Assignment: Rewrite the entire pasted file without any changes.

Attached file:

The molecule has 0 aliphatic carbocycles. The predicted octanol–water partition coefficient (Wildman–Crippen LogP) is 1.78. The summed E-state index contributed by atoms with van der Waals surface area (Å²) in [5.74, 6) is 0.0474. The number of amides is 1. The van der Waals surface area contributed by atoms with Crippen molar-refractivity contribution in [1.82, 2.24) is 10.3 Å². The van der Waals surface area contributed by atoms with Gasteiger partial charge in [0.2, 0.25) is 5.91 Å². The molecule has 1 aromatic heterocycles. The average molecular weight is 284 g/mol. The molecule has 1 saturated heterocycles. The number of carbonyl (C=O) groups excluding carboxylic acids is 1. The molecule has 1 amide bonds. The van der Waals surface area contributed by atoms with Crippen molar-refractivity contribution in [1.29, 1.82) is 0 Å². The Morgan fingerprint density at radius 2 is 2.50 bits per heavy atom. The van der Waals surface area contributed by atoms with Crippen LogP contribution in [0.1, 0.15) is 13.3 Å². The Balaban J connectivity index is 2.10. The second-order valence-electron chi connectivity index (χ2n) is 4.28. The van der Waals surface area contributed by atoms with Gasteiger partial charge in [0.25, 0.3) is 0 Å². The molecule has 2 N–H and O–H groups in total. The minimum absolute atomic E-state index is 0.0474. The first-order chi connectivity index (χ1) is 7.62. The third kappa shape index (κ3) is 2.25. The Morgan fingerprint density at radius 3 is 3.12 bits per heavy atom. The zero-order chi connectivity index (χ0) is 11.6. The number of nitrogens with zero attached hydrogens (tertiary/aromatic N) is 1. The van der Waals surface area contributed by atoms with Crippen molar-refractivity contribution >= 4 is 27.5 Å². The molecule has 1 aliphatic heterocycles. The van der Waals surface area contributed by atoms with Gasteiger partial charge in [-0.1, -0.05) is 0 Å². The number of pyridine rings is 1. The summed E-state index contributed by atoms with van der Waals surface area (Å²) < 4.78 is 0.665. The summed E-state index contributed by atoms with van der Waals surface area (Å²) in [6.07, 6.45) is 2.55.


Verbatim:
The molecule has 0 aliphatic carbocycles. The predicted octanol–water partition coefficient (Wildman–Crippen LogP) is 1.78. The summed E-state index contributed by atoms with van der Waals surface area (Å²) in [5.74, 6) is 0.0474. The number of amides is 1. The van der Waals surface area contributed by atoms with Crippen molar-refractivity contribution in [1.82, 2.24) is 10.3 Å². The van der Waals surface area contributed by atoms with Gasteiger partial charge in [0.2, 0.25) is 5.91 Å². The molecule has 1 aromatic heterocycles. The average molecular weight is 284 g/mol. The molecule has 1 saturated heterocycles. The number of carbonyl (C=O) groups excluding carboxylic acids is 1. The molecule has 1 amide bonds. The van der Waals surface area contributed by atoms with Crippen molar-refractivity contribution in [1.29, 1.82) is 0 Å². The Morgan fingerprint density at radius 2 is 2.50 bits per heavy atom. The van der Waals surface area contributed by atoms with Crippen LogP contribution in [0.1, 0.15) is 13.3 Å². The Balaban J connectivity index is 2.10. The second-order valence-electron chi connectivity index (χ2n) is 4.28. The van der Waals surface area contributed by atoms with Gasteiger partial charge in [0.25, 0.3) is 0 Å². The molecule has 2 N–H and O–H groups in total. The minimum absolute atomic E-state index is 0.0474. The first-order chi connectivity index (χ1) is 7.62. The third kappa shape index (κ3) is 2.25. The Morgan fingerprint density at radius 3 is 3.12 bits per heavy atom. The zero-order chi connectivity index (χ0) is 11.6. The number of nitrogens with zero attached hydrogens (tertiary/aromatic N) is 1. The van der Waals surface area contributed by atoms with Crippen molar-refractivity contribution >= 4 is 27.5 Å². The molecule has 1 aliphatic heterocycles. The van der Waals surface area contributed by atoms with Gasteiger partial charge in [-0.1, -0.05) is 0 Å². The number of pyridine rings is 1. The summed E-state index contributed by atoms with van der Waals surface area (Å²) < 4.78 is 0.665. The summed E-state index contributed by atoms with van der Waals surface area (Å²) in [6.07, 6.45) is 2.55.